Leaving on a Jet Plane

Last week I was sitting with a cold beverage watching the news and I saw a story about Lovebirds was “coming up”.  I was hoping that it was a happy article, well insert Mr Grinch and you will get the idea of the news story.  

tikiLinda Barfoot of Shoreline Washington (which is a suburb of Seattle) owns two lovebirds Tiki and Hoppy, who happen to be her almost constant companions. Linda bought tickets with US Airways back in August for a trip to see her 80-year-old mother in Phoenix for Christmas, as a surprise.  Accommodations were also made for Tiki and Hoppy to attend the trip and have a warm snowbird holiday.  However, in October US Airways changed their animal policy and removed birds and other various animals from their acceptable pets roster.  Linda was never informed of the policy change.  Nor was she given more than a week prior to her trip to make other arrangements.  She was told they would not honor her original reservations and would only be able to refund her money.  You may be thinking, “hey, at least she got a refund” and you may have a point, however I feel that her original reservations and contractual agreement should be honored or they should pay for the change to another airline that does accommodate birds or let her fly.. Of course that’s just me.  I contacted US Airways and they were aware of the issues with grandfathered in tickets, however  a spokesperson had “no comment” if anything would change regarding the tickers being honored. 

I understand some people having the opinion “it’s only a week trip, her birds will be fine” however we as bird owners know that certain stresses can affect our birds (especially our absence) and in less that 24 hours we can come home to a bald plucked chicken.  I am sure that her birds will be fine during her trip, I just wish that one of the airlines that accepts birds would have seen the news story and stepped up to give her the holiday trip that she, her family and her birds were hoping for.  That would have been a lovely holiday story happy ending.  

I got Tiki and Hoppy here.

I got Tiki and Hoppy here.

 

I have spent hours doing research, and the only airlines that currently list  (birdchannel.com has US Airways listed, also Air Tran merged with Southwest and they no longer allow birds so scratch that off.  Also Northwest Airlines merged with Delta.) allowing birds on board are,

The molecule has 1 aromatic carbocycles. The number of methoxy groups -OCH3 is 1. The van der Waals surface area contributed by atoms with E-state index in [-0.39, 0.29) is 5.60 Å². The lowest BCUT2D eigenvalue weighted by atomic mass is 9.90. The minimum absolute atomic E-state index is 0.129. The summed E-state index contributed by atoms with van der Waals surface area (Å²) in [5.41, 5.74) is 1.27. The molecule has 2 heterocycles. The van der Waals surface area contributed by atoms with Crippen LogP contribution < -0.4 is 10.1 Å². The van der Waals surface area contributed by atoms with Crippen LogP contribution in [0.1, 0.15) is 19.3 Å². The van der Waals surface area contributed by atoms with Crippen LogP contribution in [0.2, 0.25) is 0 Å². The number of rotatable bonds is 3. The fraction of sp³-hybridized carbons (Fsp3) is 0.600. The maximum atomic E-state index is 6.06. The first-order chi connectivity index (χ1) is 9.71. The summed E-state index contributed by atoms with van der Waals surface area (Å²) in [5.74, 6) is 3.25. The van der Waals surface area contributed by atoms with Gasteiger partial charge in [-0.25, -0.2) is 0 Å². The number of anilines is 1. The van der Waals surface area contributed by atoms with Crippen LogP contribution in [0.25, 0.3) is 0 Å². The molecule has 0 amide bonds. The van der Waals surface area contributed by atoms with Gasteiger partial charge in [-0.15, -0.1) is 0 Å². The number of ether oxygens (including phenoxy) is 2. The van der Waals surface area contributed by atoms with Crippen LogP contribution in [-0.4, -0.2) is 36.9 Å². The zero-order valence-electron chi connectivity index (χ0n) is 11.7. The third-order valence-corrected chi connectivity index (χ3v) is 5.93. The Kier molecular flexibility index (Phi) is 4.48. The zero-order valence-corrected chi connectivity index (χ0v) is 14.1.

Alaska

Delta

United

There are various restrictions depending on the airline and it is important to call with any questions regarding travel. I called Alaska Airlines who also is subsidiary/partner with Delta and they were very knowledgeable about in cabin travel, dimensions of the pet carrier needs, fees and check in times etc.  I don’t know about you, but I love talking with someone who knows their stuff and has it together.  It just makes me want to do business with them over and over.  

If you’re planning a trip with your feathered friend, make sure you  yourself are updated with the airlines policies on birds, or any other animal for that matter.  It’s very important that if there is a policy change, you aren’t stuck out on a wing without a parachute because we all know how expensive last-minute flights can be.  

Copyright – Parrot Earth – 2014

The Flash!

I got The Flash here.

I got The Flash here.

I have been a huge fan of Parrot Nation‘s own Patricia Sund, not only for her commitment to parrot nutrition but for creating the “Chop” concept and bringing it to the forefront of the avian community.  There are not a lot of people, that I know, who would put it all out there.  Trust me, writing a blog about your life and opening your veins to let them bleed onto a computer screen just to be judged is no easy feat.  I learned the hard way, it’s all about not taking things too harshly and with a grain of salt.  It can be however the most rewarding experience that a writer can experience.

Awhile back I ran into a “different” approach to “Chop” on Facebook, actually it was in the Parrot Pantry group to be exact.  Emily Swezey author of “Life from Scratch” came up with the idea of flash freezing chop.  This is geared to be an alternative to bagging chop, granted, at first I was a little reluctant but now I’m sold.  I am the type of person who usually lives by the “if it aint broke” modo especially when it came to “Chop” and feeding my birds, however I am open to improvements, especially when it comes to my animals.  A few weeks ago, I began pondering Emily’s logic and research.  I decided to contact a professor friend of mine back at Colorado State University Agricultural Experiment Station, who specializes in growing, harvesting and transportation of various crops (including most of the vegetable ingredients in “Chop”). I asked her about “The Flash” and if it was going to be more beneficial than what I was doing.  Indeed, I came to find out that flash freezing can be incredibly beneficial in saving the nutritional integrity of your ingredients.  It can also help the cell structure of the ingredients not lose their integrity (which causes them to become mushy) while frozen, then allow the thawing process to restore them to their “almost original form”.  Hmmm, I was intrigued.